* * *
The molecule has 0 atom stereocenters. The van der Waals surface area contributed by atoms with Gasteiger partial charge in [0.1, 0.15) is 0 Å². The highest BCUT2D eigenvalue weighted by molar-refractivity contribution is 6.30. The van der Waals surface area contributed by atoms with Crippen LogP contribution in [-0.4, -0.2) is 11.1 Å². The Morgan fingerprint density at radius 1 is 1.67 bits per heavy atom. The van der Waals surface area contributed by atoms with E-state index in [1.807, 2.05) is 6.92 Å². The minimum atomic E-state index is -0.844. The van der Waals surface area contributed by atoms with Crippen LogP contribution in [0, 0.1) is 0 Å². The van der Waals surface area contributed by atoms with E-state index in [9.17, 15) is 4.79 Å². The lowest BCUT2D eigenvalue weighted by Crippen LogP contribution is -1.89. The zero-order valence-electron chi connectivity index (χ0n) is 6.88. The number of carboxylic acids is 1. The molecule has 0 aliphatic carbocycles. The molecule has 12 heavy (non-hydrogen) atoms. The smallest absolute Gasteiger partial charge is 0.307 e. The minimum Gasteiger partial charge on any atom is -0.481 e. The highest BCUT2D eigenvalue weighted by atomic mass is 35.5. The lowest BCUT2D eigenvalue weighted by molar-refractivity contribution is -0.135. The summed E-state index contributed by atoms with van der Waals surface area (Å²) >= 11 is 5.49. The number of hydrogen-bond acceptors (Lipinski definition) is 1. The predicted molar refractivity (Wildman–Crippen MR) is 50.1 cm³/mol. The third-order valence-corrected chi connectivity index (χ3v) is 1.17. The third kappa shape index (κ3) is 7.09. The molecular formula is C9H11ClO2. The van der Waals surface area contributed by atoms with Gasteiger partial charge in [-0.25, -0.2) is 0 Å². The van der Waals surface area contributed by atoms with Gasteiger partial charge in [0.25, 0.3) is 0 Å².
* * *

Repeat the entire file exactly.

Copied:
The molecule has 0 atom stereocenters. The van der Waals surface area contributed by atoms with Gasteiger partial charge in [0.1, 0.15) is 0 Å². The highest BCUT2D eigenvalue weighted by molar-refractivity contribution is 6.30. The van der Waals surface area contributed by atoms with Crippen LogP contribution in [-0.4, -0.2) is 11.1 Å². The Morgan fingerprint density at radius 1 is 1.67 bits per heavy atom. The van der Waals surface area contributed by atoms with E-state index in [1.807, 2.05) is 6.92 Å². The minimum atomic E-state index is -0.844. The van der Waals surface area contributed by atoms with Crippen LogP contribution in [0, 0.1) is 0 Å². The van der Waals surface area contributed by atoms with E-state index in [9.17, 15) is 4.79 Å². The lowest BCUT2D eigenvalue weighted by Crippen LogP contribution is -1.89. The zero-order valence-electron chi connectivity index (χ0n) is 6.88. The number of carboxylic acids is 1. The molecule has 0 aliphatic carbocycles. The molecule has 12 heavy (non-hydrogen) atoms. The smallest absolute Gasteiger partial charge is 0.307 e. The minimum Gasteiger partial charge on any atom is -0.481 e. The highest BCUT2D eigenvalue weighted by atomic mass is 35.5. The lowest BCUT2D eigenvalue weighted by molar-refractivity contribution is -0.135. The summed E-state index contributed by atoms with van der Waals surface area (Å²) >= 11 is 5.49. The number of hydrogen-bond acceptors (Lipinski definition) is 1. The predicted molar refractivity (Wildman–Crippen MR) is 50.1 cm³/mol. The third-order valence-corrected chi connectivity index (χ3v) is 1.17. The third kappa shape index (κ3) is 7.09. The molecular formula is C9H11ClO2. The van der Waals surface area contributed by atoms with Gasteiger partial charge in [-0.25, -0.2) is 0 Å². The van der Waals surface area contributed by atoms with Gasteiger partial charge in [0.25, 0.3) is 0 Å².